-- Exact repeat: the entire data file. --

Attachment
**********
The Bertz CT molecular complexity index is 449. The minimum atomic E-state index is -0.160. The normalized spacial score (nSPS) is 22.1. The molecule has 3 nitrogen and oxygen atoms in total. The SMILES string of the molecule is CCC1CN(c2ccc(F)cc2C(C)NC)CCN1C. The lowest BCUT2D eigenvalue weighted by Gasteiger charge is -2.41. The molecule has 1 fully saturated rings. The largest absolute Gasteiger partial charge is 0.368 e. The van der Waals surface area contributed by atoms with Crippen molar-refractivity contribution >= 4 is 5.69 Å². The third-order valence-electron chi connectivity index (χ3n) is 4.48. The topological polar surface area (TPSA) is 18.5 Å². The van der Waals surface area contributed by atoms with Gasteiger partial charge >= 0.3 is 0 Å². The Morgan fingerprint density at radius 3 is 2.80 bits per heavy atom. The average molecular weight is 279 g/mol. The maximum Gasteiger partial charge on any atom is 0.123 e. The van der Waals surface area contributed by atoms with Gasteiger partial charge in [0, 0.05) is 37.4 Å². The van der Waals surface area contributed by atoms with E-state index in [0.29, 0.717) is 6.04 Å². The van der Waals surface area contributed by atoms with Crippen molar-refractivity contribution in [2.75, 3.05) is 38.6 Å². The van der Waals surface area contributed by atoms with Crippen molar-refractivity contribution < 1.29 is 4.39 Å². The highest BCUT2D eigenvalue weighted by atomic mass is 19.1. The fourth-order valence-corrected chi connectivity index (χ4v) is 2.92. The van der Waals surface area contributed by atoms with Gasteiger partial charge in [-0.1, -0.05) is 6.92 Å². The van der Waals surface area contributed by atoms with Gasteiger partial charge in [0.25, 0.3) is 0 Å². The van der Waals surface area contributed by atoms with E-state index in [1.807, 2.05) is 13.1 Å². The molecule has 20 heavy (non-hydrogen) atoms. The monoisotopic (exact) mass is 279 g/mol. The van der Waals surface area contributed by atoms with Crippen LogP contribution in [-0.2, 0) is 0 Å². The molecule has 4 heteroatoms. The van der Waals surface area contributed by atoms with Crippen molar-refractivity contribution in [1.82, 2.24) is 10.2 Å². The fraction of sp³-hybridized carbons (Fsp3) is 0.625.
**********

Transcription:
The Bertz CT molecular complexity index is 449. The minimum atomic E-state index is -0.160. The normalized spacial score (nSPS) is 22.1. The molecule has 3 nitrogen and oxygen atoms in total. The SMILES string of the molecule is CCC1CN(c2ccc(F)cc2C(C)NC)CCN1C. The lowest BCUT2D eigenvalue weighted by Gasteiger charge is -2.41. The molecule has 1 fully saturated rings. The largest absolute Gasteiger partial charge is 0.368 e. The van der Waals surface area contributed by atoms with Crippen molar-refractivity contribution >= 4 is 5.69 Å². The third-order valence-electron chi connectivity index (χ3n) is 4.48. The topological polar surface area (TPSA) is 18.5 Å². The van der Waals surface area contributed by atoms with Gasteiger partial charge >= 0.3 is 0 Å². The Morgan fingerprint density at radius 3 is 2.80 bits per heavy atom. The average molecular weight is 279 g/mol. The maximum Gasteiger partial charge on any atom is 0.123 e. The van der Waals surface area contributed by atoms with Gasteiger partial charge in [0, 0.05) is 37.4 Å². The van der Waals surface area contributed by atoms with E-state index in [0.29, 0.717) is 6.04 Å². The van der Waals surface area contributed by atoms with Crippen molar-refractivity contribution in [2.75, 3.05) is 38.6 Å². The van der Waals surface area contributed by atoms with Crippen molar-refractivity contribution < 1.29 is 4.39 Å². The highest BCUT2D eigenvalue weighted by atomic mass is 19.1. The fourth-order valence-corrected chi connectivity index (χ4v) is 2.92. The van der Waals surface area contributed by atoms with Gasteiger partial charge in [-0.1, -0.05) is 6.92 Å². The van der Waals surface area contributed by atoms with Gasteiger partial charge in [0.25, 0.3) is 0 Å². The van der Waals surface area contributed by atoms with E-state index in [1.807, 2.05) is 13.1 Å². The molecule has 20 heavy (non-hydrogen) atoms. The monoisotopic (exact) mass is 279 g/mol. The van der Waals surface area contributed by atoms with Crippen LogP contribution in [-0.2, 0) is 0 Å². The molecule has 4 heteroatoms. The van der Waals surface area contributed by atoms with Crippen molar-refractivity contribution in [1.82, 2.24) is 10.2 Å². The fraction of sp³-hybridized carbons (Fsp3) is 0.625.